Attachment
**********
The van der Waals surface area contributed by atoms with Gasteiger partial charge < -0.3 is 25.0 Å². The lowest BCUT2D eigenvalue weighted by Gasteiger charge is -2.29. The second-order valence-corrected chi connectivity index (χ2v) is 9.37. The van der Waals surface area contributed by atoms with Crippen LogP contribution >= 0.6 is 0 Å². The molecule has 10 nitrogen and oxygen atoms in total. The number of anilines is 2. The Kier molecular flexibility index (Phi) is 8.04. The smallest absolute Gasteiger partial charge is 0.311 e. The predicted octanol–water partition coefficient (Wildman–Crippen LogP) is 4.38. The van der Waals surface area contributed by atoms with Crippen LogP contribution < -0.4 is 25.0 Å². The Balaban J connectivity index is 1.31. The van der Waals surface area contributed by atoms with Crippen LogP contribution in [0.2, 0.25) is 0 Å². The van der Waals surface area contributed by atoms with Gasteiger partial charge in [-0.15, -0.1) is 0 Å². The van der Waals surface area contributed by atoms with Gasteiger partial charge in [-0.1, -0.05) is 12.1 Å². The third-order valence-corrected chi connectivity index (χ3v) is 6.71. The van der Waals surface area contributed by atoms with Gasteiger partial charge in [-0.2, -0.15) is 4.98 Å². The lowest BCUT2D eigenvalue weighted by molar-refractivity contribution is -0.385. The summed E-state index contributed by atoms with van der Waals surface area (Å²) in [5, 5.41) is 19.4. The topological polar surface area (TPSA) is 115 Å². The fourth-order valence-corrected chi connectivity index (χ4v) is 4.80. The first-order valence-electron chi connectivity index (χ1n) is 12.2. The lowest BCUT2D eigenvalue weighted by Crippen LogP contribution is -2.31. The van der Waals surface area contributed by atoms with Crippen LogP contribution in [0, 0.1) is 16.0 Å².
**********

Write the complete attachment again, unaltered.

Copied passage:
The van der Waals surface area contributed by atoms with Gasteiger partial charge < -0.3 is 25.0 Å². The lowest BCUT2D eigenvalue weighted by Gasteiger charge is -2.29. The second-order valence-corrected chi connectivity index (χ2v) is 9.37. The van der Waals surface area contributed by atoms with Crippen LogP contribution >= 0.6 is 0 Å². The molecule has 10 nitrogen and oxygen atoms in total. The number of anilines is 2. The Kier molecular flexibility index (Phi) is 8.04. The smallest absolute Gasteiger partial charge is 0.311 e. The predicted octanol–water partition coefficient (Wildman–Crippen LogP) is 4.38. The van der Waals surface area contributed by atoms with Crippen LogP contribution < -0.4 is 25.0 Å². The Balaban J connectivity index is 1.31. The van der Waals surface area contributed by atoms with Crippen LogP contribution in [0.2, 0.25) is 0 Å². The van der Waals surface area contributed by atoms with Gasteiger partial charge in [-0.15, -0.1) is 0 Å². The van der Waals surface area contributed by atoms with Gasteiger partial charge in [-0.1, -0.05) is 12.1 Å². The third-order valence-corrected chi connectivity index (χ3v) is 6.71. The van der Waals surface area contributed by atoms with Gasteiger partial charge in [-0.2, -0.15) is 4.98 Å². The lowest BCUT2D eigenvalue weighted by molar-refractivity contribution is -0.385. The summed E-state index contributed by atoms with van der Waals surface area (Å²) in [5, 5.41) is 19.4. The topological polar surface area (TPSA) is 115 Å². The fourth-order valence-corrected chi connectivity index (χ4v) is 4.80. The first-order valence-electron chi connectivity index (χ1n) is 12.2. The lowest BCUT2D eigenvalue weighted by Crippen LogP contribution is -2.31. The van der Waals surface area contributed by atoms with Crippen LogP contribution in [0, 0.1) is 16.0 Å².